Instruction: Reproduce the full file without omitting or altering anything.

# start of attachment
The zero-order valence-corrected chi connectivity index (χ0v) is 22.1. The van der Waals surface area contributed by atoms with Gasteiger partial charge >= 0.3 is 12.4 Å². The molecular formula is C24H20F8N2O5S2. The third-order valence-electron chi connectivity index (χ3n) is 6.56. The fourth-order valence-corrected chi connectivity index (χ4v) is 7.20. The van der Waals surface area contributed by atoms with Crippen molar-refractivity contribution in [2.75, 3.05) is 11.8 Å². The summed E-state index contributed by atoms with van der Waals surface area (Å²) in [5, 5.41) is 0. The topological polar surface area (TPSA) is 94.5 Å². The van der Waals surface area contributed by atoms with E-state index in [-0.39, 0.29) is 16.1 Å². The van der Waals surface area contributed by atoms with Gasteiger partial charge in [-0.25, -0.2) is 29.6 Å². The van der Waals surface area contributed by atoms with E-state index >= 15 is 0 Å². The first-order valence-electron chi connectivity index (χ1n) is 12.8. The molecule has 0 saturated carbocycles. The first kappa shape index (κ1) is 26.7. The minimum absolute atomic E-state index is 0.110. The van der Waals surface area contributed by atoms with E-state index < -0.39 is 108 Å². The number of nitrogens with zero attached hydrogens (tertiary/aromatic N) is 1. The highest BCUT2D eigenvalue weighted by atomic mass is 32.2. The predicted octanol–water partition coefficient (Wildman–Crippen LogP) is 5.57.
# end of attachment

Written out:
The zero-order valence-corrected chi connectivity index (χ0v) is 22.1. The van der Waals surface area contributed by atoms with Gasteiger partial charge >= 0.3 is 12.4 Å². The molecular formula is C24H20F8N2O5S2. The third-order valence-electron chi connectivity index (χ3n) is 6.56. The fourth-order valence-corrected chi connectivity index (χ4v) is 7.20. The van der Waals surface area contributed by atoms with Crippen molar-refractivity contribution in [2.75, 3.05) is 11.8 Å². The summed E-state index contributed by atoms with van der Waals surface area (Å²) in [5, 5.41) is 0. The topological polar surface area (TPSA) is 94.5 Å². The van der Waals surface area contributed by atoms with E-state index in [-0.39, 0.29) is 16.1 Å². The van der Waals surface area contributed by atoms with Gasteiger partial charge in [-0.25, -0.2) is 29.6 Å². The van der Waals surface area contributed by atoms with E-state index >= 15 is 0 Å². The first-order valence-electron chi connectivity index (χ1n) is 12.8. The molecule has 0 saturated carbocycles. The first kappa shape index (κ1) is 26.7. The minimum absolute atomic E-state index is 0.110. The van der Waals surface area contributed by atoms with E-state index < -0.39 is 108 Å². The number of nitrogens with zero attached hydrogens (tertiary/aromatic N) is 1. The highest BCUT2D eigenvalue weighted by atomic mass is 32.2. The predicted octanol–water partition coefficient (Wildman–Crippen LogP) is 5.57.